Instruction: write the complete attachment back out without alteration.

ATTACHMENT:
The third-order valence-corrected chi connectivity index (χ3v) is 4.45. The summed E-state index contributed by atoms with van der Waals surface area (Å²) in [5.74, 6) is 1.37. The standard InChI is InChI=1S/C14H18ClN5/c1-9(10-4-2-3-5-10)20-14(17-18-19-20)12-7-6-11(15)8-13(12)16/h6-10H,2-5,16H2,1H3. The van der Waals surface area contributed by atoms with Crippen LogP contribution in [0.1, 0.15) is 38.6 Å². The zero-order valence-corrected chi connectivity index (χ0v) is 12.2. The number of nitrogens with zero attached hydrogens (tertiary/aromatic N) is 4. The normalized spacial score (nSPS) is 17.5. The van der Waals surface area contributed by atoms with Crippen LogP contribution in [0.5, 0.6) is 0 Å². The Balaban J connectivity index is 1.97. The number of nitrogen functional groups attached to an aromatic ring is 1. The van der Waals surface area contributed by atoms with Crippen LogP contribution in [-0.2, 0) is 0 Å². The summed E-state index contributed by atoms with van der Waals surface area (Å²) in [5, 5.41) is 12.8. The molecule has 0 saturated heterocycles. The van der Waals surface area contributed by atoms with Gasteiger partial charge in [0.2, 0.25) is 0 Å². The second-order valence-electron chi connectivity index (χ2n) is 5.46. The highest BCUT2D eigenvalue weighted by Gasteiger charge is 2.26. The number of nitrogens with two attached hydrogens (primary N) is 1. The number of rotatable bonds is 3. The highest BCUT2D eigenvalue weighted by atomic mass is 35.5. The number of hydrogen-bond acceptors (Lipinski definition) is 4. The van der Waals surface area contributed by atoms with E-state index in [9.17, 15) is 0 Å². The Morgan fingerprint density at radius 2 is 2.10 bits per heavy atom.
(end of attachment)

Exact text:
The third-order valence-corrected chi connectivity index (χ3v) is 4.45. The summed E-state index contributed by atoms with van der Waals surface area (Å²) in [5.74, 6) is 1.37. The standard InChI is InChI=1S/C14H18ClN5/c1-9(10-4-2-3-5-10)20-14(17-18-19-20)12-7-6-11(15)8-13(12)16/h6-10H,2-5,16H2,1H3. The van der Waals surface area contributed by atoms with Crippen LogP contribution in [0.1, 0.15) is 38.6 Å². The zero-order valence-corrected chi connectivity index (χ0v) is 12.2. The number of nitrogens with zero attached hydrogens (tertiary/aromatic N) is 4. The normalized spacial score (nSPS) is 17.5. The van der Waals surface area contributed by atoms with Crippen LogP contribution in [0.5, 0.6) is 0 Å². The Balaban J connectivity index is 1.97. The number of nitrogen functional groups attached to an aromatic ring is 1. The van der Waals surface area contributed by atoms with Crippen LogP contribution in [-0.2, 0) is 0 Å². The summed E-state index contributed by atoms with van der Waals surface area (Å²) in [5, 5.41) is 12.8. The molecule has 0 saturated heterocycles. The van der Waals surface area contributed by atoms with Gasteiger partial charge in [0.2, 0.25) is 0 Å². The second-order valence-electron chi connectivity index (χ2n) is 5.46. The highest BCUT2D eigenvalue weighted by Gasteiger charge is 2.26. The number of nitrogens with two attached hydrogens (primary N) is 1. The number of rotatable bonds is 3. The highest BCUT2D eigenvalue weighted by atomic mass is 35.5. The number of hydrogen-bond acceptors (Lipinski definition) is 4. The van der Waals surface area contributed by atoms with E-state index in [9.17, 15) is 0 Å². The Morgan fingerprint density at radius 2 is 2.10 bits per heavy atom.